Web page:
There are millions of vehicles on our nation’s roads, which number increases with our population each year as the roadways necessary to handle the heavy flow seem to shrink. Inching along with bumper-to-bumper traffic is not only a frustration and time-waster, but a reality every motorist experiences. Thus, with hordes of traffic wherever you turn, and with every level of driver experience behind the wheel, the calculus for accidents is a built-in statistical certainty.
It is no surprise therefore, that motor vehicle accidents top the list of all negligence cases that evolve from the manner in which a motor vehicle is operated, and the statutory rules that govern.
Here are some examples under our law: a motorist must operate his/her vehicle in a reasonably prudent manner; he/she must see what in his/her view should reasonably be seen; he/she must maintain reasonable control in the operation of the vehicle; he/she must operate a vehicle in such a reasonable manner so as to avoid an accident; and so forth. The keyword that emerges in defining the duty of a motorist is, “reasonable”. The determination of what is “reasonable” is a question of fact to be determined by a jury, not by a “subjective” standard, but by an “objective” one. Thus it becomes the jury’s role to determine whether the motorist operated his/her vehicle in a manner that a reasonably prudent person (objective) would have under the same or similar circumstances, and not by the personal standard (subjective) of the individual motorist.
Many accidents involve one vehicle striking another vehicle in the rear. As a general rule, such an event shifts the burden of proof from the motorist struck, to the motorist who committed the striking, and who must then come forward with proof to relieve him/her from an act of negligence by establishing that the vehicle struck was operated in such a manner as to cause the accident in whole or in part (comparative negligence).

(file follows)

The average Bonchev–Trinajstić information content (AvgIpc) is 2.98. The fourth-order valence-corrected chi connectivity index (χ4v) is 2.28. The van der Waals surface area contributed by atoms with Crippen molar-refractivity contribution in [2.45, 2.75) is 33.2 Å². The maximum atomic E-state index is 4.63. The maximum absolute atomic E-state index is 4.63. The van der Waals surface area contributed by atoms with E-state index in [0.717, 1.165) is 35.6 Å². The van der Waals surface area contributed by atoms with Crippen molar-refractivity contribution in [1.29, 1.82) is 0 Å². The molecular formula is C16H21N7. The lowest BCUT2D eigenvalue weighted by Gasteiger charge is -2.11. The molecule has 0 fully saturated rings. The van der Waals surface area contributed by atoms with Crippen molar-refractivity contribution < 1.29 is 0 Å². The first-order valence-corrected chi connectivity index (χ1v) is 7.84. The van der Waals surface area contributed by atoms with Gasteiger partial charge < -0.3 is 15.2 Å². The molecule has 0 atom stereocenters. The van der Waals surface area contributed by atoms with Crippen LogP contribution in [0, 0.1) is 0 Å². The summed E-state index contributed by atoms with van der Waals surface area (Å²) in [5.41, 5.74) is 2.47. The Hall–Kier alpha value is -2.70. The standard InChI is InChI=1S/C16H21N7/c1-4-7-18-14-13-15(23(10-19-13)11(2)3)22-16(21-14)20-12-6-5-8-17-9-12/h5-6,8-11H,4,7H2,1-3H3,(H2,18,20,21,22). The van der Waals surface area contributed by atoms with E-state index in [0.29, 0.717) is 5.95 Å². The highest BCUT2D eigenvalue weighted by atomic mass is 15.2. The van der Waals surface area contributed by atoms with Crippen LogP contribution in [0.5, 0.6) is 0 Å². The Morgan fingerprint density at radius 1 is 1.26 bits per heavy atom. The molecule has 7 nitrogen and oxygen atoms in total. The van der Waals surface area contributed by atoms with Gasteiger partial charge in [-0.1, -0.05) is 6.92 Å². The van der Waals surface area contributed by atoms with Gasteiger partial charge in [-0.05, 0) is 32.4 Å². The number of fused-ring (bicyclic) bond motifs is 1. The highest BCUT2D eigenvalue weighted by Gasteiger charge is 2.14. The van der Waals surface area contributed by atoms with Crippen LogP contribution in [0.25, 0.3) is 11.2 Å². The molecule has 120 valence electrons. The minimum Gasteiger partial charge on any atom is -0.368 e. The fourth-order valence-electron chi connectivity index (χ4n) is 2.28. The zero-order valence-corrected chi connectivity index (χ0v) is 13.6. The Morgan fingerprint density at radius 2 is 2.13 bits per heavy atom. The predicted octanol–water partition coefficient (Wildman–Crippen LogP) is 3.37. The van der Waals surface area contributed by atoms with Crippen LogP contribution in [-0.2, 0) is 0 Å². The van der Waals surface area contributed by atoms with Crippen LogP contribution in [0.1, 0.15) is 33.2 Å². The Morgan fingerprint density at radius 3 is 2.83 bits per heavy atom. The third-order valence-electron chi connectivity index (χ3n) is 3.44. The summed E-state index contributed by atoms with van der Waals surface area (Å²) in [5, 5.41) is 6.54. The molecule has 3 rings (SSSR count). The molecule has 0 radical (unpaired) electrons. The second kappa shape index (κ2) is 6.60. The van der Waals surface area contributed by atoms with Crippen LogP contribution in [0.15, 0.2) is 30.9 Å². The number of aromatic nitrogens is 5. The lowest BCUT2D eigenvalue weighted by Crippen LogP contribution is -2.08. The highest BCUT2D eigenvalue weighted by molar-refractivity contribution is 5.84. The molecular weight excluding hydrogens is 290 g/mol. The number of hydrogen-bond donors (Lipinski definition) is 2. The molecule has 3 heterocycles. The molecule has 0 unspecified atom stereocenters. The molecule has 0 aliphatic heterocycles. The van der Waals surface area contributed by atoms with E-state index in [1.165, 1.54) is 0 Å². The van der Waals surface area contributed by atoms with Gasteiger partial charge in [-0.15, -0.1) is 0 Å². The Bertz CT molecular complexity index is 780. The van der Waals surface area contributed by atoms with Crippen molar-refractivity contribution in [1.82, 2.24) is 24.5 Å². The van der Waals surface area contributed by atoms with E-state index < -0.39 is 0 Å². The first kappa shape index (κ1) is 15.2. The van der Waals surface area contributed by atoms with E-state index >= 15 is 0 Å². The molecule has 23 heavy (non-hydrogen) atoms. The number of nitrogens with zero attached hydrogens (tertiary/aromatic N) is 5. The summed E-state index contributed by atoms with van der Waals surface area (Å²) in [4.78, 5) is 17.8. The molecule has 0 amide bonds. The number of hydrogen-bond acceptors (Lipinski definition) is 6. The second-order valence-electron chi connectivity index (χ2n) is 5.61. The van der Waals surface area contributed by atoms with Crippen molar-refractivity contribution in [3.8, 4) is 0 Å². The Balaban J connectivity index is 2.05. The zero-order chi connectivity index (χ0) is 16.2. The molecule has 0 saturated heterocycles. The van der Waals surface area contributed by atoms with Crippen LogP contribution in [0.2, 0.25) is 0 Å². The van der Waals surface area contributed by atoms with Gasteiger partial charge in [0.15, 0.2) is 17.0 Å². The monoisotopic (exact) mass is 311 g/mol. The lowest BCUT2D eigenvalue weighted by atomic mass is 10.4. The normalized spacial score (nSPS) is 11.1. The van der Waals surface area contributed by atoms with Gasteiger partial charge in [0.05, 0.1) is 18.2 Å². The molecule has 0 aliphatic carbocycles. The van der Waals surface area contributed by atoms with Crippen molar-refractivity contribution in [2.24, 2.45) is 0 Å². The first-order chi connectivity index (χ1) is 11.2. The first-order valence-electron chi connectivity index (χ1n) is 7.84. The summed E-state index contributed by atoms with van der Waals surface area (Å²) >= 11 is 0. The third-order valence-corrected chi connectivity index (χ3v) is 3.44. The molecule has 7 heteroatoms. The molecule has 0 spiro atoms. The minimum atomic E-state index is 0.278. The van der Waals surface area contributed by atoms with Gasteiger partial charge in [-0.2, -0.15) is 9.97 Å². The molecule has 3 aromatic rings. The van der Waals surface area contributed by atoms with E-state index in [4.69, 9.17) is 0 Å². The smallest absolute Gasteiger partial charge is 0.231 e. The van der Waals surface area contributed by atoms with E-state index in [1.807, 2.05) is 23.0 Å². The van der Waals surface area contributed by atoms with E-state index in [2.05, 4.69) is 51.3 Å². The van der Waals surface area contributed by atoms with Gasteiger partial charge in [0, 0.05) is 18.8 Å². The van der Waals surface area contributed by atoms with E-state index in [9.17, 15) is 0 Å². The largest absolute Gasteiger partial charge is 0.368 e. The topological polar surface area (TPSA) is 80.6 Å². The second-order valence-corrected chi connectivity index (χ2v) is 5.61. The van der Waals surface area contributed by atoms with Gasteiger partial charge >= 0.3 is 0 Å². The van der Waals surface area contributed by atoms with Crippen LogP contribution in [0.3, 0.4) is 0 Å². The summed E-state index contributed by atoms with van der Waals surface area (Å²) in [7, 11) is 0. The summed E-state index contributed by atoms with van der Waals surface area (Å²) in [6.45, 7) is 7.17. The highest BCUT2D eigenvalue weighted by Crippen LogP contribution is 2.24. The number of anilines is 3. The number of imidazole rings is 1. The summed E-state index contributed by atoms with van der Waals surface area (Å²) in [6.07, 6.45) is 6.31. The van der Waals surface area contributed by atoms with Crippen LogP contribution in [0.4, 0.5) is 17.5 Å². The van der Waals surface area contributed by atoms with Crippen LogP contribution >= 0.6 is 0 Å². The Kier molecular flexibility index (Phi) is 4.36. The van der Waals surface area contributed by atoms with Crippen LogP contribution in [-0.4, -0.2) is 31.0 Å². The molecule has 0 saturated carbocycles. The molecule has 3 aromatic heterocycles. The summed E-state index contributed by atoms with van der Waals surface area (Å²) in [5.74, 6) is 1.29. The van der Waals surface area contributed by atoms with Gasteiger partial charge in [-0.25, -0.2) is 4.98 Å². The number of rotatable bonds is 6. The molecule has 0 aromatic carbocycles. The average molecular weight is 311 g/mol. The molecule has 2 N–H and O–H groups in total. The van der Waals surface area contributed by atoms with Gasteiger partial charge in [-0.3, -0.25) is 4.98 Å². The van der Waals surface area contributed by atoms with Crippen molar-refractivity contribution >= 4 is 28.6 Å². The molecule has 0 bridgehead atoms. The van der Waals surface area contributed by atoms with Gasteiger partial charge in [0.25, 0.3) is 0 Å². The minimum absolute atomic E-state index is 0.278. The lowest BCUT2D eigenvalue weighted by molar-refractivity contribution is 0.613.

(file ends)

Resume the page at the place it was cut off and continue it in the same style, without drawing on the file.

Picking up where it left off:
Such was the case recently reported in Argueta V. Thind, published in the New York Law Journal on September 24, 2012 as decided in the Supreme Court, Nassau County, Justice Winslow. In that case, the plaintiff sustained personal injuries when her vehicle was struck in the rear by Thind’s vehicle. The plaintiff claimed she was stopped for a red light and started to proceed when the light turned green, at which time she claimed, the Thind vehicle struck her vehicle in the rear. Argueta moved for summary judgment alleging that defendant was negligent as a matter of law and that she, Argueta was 100% without fault (no comparative negligence).
Defendant Thind offered some proof on papers, that just prior to the impact, Argueta changed lanes into Thind’s path and that the manner in which the plaintiff operated her vehicle was a competent producing cause of the accident.
Presented with such a defense, the court denied summary judgment, holding that the degree of negligence to be apportioned, if any, should be decided by a jury as a question of fact, and not by the court as a matter of law.
There are some strategic lessons to be learned from the relatively simple issue in the Argueta case. If indeed the accident occurred as claimed by the plaintiff (she started to move on the green light and was then struck in the rear), proof should have been offered in an engineer’s reply affidavit that the damage to her vehicle was such that the accident could only have occurred as claimed (or other proof from an accident reconstructionist). While the court might still have held it to be an issue of fact for the jury, the defendant’s insurance company would be more inclined to write the case up as a full liability one noting the experience and expertise of plaintiff’s attorney, which would ultimately assist in a future final resolution of the action. And as every experienced personal injury lawyer knows, a good and just settlement that has the full approval of the plaintiff, is a homerun in the ballpark of uncertainty called a trial, a verdict, and a possible appeal, with its many months or years tacked on in the judicial process.